Secondly, is the idea of private property. Not enough room to talk about here, but the conservatives here see the world through the lens of private property where most libs don't. It's not that libs don't believe in private property we just don't see the world through that lens and therefore don't tend to think of it as absolute.

    I doubt theses differences will ever be resolved but understanding them could change the discussion.

  • Redshirt1701 Deep Space 9, Ut
    Sept. 5, 2013 7:30 a.m.

    To "Open Minded Mormon" but CEOs are being paied for what they do. They are being paid for their ability to manage large corporations. Just like there are few who can golf like Tiger Woods, how many people are there who have experience running large multinational corporations successfully?

  • higv Dietrich, ID
    Sept. 4, 2013 11:26 p.m.

    If it wasn't for wall street bankers, ceo's and entrepeuners were would those people get the jobs. Entrepeuners actually create a business with a demand from the community that create jobs people are looking for. It is no easy picnic for what they do. If you want to make there money try doing what they do. Will be in for surprise.

  • trueblue87 Provo, UT
    Sept. 4, 2013 11:03 p.m.

    the issue is that some of the low-wage jobs are not worth more than what they are being paid. take fast-food for example, flipping burgers is a very low skill job as opposed to say running a company, just about anyone can flip a burger or assemble a sandwich. if wages go up, costs go up. when costs go up, either costs are scaled back either by fewer hours or benefits or prices of their product are increased to offset the increase in cost.

  • wrz Pheonix, AZ
    Sept. 4, 2013 8:20 p.m.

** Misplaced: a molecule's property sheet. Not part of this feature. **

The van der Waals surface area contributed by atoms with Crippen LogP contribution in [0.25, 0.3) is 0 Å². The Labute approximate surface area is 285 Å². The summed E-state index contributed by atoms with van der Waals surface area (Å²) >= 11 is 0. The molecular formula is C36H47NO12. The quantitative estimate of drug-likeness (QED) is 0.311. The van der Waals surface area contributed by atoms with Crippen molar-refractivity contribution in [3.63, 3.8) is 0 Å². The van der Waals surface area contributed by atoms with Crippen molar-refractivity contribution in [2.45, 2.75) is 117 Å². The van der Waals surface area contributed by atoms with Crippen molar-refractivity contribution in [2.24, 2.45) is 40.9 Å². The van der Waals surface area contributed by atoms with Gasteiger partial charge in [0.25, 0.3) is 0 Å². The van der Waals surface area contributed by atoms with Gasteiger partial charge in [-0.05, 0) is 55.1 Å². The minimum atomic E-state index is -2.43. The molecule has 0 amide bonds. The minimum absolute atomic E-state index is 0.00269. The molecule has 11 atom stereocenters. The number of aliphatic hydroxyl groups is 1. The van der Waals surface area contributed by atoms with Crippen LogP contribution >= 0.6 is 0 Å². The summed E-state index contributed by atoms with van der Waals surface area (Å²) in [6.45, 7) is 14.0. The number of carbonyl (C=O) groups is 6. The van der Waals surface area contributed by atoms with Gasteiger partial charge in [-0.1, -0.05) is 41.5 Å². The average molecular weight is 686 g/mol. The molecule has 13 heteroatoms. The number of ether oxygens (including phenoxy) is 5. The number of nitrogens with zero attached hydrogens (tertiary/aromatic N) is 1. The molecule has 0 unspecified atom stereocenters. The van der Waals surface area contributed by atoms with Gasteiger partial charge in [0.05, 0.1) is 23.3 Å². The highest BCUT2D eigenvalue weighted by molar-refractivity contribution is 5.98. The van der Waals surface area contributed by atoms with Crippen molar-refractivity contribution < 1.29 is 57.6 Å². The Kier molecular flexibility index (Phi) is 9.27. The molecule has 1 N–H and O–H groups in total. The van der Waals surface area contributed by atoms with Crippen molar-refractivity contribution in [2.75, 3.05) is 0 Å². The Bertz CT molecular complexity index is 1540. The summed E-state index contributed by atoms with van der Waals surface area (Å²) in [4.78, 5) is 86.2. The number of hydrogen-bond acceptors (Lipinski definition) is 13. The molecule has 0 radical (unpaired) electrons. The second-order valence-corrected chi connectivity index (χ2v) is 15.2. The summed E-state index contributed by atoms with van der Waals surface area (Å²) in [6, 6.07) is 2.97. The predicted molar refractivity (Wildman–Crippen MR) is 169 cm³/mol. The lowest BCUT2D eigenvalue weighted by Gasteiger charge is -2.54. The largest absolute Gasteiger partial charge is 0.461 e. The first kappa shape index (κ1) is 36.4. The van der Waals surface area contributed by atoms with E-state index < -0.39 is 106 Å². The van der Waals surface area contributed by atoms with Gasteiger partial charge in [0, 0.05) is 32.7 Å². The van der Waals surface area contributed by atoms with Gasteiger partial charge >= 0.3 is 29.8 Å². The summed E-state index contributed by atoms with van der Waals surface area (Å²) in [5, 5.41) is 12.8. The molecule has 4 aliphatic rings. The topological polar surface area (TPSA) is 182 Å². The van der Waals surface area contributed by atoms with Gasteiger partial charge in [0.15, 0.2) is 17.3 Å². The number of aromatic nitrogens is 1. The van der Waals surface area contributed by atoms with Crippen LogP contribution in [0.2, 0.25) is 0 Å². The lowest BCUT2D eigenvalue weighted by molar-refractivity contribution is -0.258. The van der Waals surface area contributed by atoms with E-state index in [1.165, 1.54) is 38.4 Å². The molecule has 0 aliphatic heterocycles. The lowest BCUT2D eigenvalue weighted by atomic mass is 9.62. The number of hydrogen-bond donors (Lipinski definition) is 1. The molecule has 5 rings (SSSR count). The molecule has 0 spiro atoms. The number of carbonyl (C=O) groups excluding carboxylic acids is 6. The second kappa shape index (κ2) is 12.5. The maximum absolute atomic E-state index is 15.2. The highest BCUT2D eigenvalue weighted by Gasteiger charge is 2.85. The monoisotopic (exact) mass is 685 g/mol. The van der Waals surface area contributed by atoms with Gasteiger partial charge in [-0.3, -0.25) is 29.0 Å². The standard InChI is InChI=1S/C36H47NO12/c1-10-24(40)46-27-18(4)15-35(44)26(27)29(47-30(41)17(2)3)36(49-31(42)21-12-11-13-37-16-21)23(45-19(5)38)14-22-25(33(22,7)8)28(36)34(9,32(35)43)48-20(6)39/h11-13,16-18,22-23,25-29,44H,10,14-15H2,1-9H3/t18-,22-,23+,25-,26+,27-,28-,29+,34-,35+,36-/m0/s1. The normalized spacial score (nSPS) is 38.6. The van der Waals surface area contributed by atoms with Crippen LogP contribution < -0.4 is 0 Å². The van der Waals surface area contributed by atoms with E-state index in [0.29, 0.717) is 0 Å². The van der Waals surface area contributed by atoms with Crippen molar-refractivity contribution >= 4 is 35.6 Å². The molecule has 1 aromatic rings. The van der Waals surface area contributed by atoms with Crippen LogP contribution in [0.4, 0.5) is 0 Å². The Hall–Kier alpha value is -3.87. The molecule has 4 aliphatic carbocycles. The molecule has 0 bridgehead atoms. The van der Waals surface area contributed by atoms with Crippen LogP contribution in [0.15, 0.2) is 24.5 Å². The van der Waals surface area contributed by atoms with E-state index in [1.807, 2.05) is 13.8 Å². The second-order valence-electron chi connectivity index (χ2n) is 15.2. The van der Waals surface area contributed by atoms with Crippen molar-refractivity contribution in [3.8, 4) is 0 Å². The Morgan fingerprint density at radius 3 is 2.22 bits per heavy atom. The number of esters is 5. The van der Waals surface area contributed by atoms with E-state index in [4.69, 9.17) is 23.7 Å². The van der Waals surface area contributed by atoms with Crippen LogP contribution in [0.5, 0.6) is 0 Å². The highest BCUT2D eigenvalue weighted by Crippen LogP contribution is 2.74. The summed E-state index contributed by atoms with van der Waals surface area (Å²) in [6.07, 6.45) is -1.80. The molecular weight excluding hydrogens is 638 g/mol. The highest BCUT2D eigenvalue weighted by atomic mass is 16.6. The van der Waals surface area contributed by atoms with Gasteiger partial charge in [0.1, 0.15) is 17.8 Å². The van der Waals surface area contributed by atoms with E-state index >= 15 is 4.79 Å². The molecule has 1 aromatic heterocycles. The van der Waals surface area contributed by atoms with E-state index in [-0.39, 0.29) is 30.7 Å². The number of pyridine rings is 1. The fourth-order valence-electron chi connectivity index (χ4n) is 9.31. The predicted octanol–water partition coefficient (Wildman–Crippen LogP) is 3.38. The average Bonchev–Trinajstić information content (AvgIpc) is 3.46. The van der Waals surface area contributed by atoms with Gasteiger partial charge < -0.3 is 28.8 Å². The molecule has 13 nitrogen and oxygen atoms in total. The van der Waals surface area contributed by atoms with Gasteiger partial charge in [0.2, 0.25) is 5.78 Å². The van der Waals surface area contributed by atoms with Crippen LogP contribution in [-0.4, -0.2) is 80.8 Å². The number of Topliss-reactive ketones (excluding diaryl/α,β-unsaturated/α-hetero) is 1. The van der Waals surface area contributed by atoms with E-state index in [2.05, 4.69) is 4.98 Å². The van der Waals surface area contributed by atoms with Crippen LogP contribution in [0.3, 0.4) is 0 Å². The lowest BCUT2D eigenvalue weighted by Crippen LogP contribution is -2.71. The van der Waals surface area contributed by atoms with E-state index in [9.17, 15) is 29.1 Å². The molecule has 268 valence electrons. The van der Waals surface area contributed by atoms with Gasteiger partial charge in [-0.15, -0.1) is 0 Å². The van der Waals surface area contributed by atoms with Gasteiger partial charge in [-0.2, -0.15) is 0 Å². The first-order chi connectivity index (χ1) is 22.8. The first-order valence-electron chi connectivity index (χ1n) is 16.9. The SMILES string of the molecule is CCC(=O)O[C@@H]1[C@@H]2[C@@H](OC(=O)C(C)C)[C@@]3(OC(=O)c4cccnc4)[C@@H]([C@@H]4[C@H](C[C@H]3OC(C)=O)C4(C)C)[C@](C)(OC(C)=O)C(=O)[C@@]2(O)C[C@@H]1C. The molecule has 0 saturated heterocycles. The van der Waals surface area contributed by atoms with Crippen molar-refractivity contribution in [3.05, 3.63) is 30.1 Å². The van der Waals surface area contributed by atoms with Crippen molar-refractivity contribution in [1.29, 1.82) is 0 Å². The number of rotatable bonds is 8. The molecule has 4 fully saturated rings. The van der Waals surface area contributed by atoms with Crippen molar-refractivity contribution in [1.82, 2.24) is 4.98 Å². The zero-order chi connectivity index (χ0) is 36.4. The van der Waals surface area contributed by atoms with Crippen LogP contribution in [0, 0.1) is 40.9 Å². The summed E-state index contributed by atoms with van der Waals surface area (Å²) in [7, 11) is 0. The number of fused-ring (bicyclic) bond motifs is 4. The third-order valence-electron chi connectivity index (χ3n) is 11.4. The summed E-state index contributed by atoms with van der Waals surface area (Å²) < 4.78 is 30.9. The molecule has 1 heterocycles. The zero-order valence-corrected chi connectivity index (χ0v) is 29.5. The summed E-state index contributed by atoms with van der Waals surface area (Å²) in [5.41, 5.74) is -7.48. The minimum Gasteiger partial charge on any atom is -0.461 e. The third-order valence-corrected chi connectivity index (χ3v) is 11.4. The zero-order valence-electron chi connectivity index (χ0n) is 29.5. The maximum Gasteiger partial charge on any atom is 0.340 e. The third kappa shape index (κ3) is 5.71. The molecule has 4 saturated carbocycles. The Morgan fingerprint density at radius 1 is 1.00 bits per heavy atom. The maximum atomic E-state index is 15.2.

@Mike Richards:
    "Personal welfare is NOT a duty of the Federal Government."

    The government's job, as assigned by the US Constitution, is to 'promote the general welfare.' A minimum wage requirement would seem to deal with general welfare.

    On the other hand, a minimum wage increase raises the cost of living... which in turn, requires a raise in the minimum wage. So, essentially, the general welfare is not promoted with a minimum wage or increase in a minimum wage.

  • Pops NORTH SALT LAKE, UT
    Sept. 4, 2013 7:36 p.m.

    The CEO of McDonald's is paid less than $5 per year per employee. His salary isn't relevant to the discussion, although it's hard to have much respect for someone who takes home that much and no doubt doesn't need it. I think much more highly of guys like Lee Iacocca, who worked at Chrysler for $1.00 per year.

    It's difficult to know when government intervention crosses the line between useful and destructive. That's why it's important to have the debate. Large corporations such as McDonald's are deeply cognizant of market forces and tend to do what the market dictates.

    I think one of the dynamics occurring in our economy is that in terms of actual value (not dollars) the economy is shrinking due to Obama's (and the greenies') war on inexpensive energy. They don't seem to realize (or perhaps they do) that standard of living is largely a function of the cost of energy. When the standard of living goes down, the boats in the shallowest water run aground first.

  • lost in DC West Jordan, UT
    Sept. 4, 2013 7:21 p.m.

    FreedomFighter41,
    most small businesses ARE corporations. small business and corporations are not mutually exclusive. the statement you deride is true. the largest job creators ARE small businesses, including small corporations.

  • FreedomFighter41 Provo, UT
    Sept. 4, 2013 6:52 p.m.

    "First, the largest job-creating sector in the country is SMALL BUSINESS, not large corporations."

    False. Over 2/3rds of all Americans employed in the private sector work for corporations, NOT small business.

  • Open Minded Mormon Everett, 00
    Sept. 4, 2013 6:09 p.m.

    @2 bits
    Cottonwood Heights, UT

    I know it's popular in some circles to only worry about what CEOs make. But lets face it... CEOs aren't the only people who's salaries may be considered by some to be "unfair".

    How about Tiger Woods, or Kobe Bryant or Brad Pit?

    Tiger Woods gets payed several million dollars each year to play golf!

    ========

    The difference is Tiger Woods gets rich for doing what Tiger Woods does.

    WallStreet, Banks, CEOs get rich from what OTHER people are doing FOR them.

    i.e., Master/Slave.

    If you are LDS, the Law of the harvest God says - you reap what you sow.
    not,
    It's OK by me to reap what others have sown, grown, and harvested for you and don't pay them enough so they must get food stamps from the Government to feed you..